Emerg Med J doi:10.1136/emermed-2012-201216
  • PostScript
  • Letter

Authors' response

  1. Martin Than4
  1. 1Cardiology Department, Christchurch Hospital, Christchurch, New Zealand
  2. 2Christchurch Cardioendocrine Research Group, University of Otago, Christchurch, New Zealand
  3. 3Cardiovascular Research Centre, NUHS, Singapore, Singapore
  4. 4Emergency Department, Christchurch Hospital, Christchurch, New Zealand
  1. Correspondence to Dr Sally Aldous, Cardiology department, Christchurch Hospital, Riccarton Road, Christchurch 8024, New Zealand; sally.aldous{at}
  1. Contributors SA wrote the letter but all authors have read and revised the letter and approved submission.

  • Accepted 15 February 2012
  • Published Online First 7 March 2012

Carlton and Greaves1 raise some important issues in response to our recent article1a regarding the implications of implementing high sensitivity troponin assays and other risk scores for investigation of patients with acute coronary syndromes.

The aim of evaluation of patients with possible acute coronary syndrome in the Emergency Department is to identify whether patients require admission (to inpatient care or observation unit depending on hospital facilities). As patients with missed acute coronary syndrome (ACS)/acute myocardial infarction (AMI) are at a higher risk of adverse events,2 strategies used to identify those not requiring admission require high sensitivity and negative predictive value. As a highly sensitive tool for the diagnosis of AMI, high sensitivity cardiac troponin (hs-cTn) is appealing for this task.3–5 Although …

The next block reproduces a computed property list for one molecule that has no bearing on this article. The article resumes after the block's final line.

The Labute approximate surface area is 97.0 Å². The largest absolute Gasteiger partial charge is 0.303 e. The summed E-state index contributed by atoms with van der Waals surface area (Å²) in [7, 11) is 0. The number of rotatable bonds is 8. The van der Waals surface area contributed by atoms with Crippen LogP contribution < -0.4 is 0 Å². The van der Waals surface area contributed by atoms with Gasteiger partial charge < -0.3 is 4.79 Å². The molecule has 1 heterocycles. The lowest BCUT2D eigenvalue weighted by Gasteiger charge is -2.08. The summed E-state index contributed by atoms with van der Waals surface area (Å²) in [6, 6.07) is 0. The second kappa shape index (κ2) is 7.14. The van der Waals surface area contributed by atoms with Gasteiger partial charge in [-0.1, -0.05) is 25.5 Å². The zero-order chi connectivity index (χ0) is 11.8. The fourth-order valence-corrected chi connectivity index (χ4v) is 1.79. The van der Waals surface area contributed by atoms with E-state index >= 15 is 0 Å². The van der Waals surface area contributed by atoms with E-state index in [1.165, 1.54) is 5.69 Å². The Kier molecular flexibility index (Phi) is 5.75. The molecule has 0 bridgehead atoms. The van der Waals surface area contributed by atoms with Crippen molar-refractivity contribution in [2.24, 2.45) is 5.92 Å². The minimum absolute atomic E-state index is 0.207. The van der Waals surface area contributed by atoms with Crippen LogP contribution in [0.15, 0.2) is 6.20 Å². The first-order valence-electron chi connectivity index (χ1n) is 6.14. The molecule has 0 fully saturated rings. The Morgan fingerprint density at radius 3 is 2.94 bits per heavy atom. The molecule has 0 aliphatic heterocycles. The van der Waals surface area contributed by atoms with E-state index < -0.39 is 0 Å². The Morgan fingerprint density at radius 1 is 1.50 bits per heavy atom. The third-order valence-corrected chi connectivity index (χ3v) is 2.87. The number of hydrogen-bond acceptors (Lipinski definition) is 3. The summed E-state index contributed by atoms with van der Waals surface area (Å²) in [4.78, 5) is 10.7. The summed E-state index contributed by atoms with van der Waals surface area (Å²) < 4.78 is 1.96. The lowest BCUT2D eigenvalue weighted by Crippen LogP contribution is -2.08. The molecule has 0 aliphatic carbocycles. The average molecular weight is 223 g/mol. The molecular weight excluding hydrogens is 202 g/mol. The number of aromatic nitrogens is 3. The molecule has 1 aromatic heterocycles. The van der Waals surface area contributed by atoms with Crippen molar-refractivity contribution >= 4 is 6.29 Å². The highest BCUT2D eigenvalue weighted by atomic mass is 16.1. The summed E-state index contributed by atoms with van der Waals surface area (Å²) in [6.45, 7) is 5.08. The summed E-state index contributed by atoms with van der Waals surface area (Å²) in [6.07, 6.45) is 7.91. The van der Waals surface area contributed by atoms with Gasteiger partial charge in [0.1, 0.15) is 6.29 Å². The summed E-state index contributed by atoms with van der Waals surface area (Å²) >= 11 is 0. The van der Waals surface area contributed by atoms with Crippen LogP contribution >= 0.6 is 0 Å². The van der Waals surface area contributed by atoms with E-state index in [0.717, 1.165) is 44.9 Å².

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Among patients with minor TBI (GCS 13-15) getting CT scans ≥ 24 hours after injury, what proportion have a traumatic finding?


0.5% - 43% response rate
3% - 41% response rate
10% - 16% response rate

Related original article: PCT head imaging in patients with head injury who present after 24 h of injury: a retrospective cohort study

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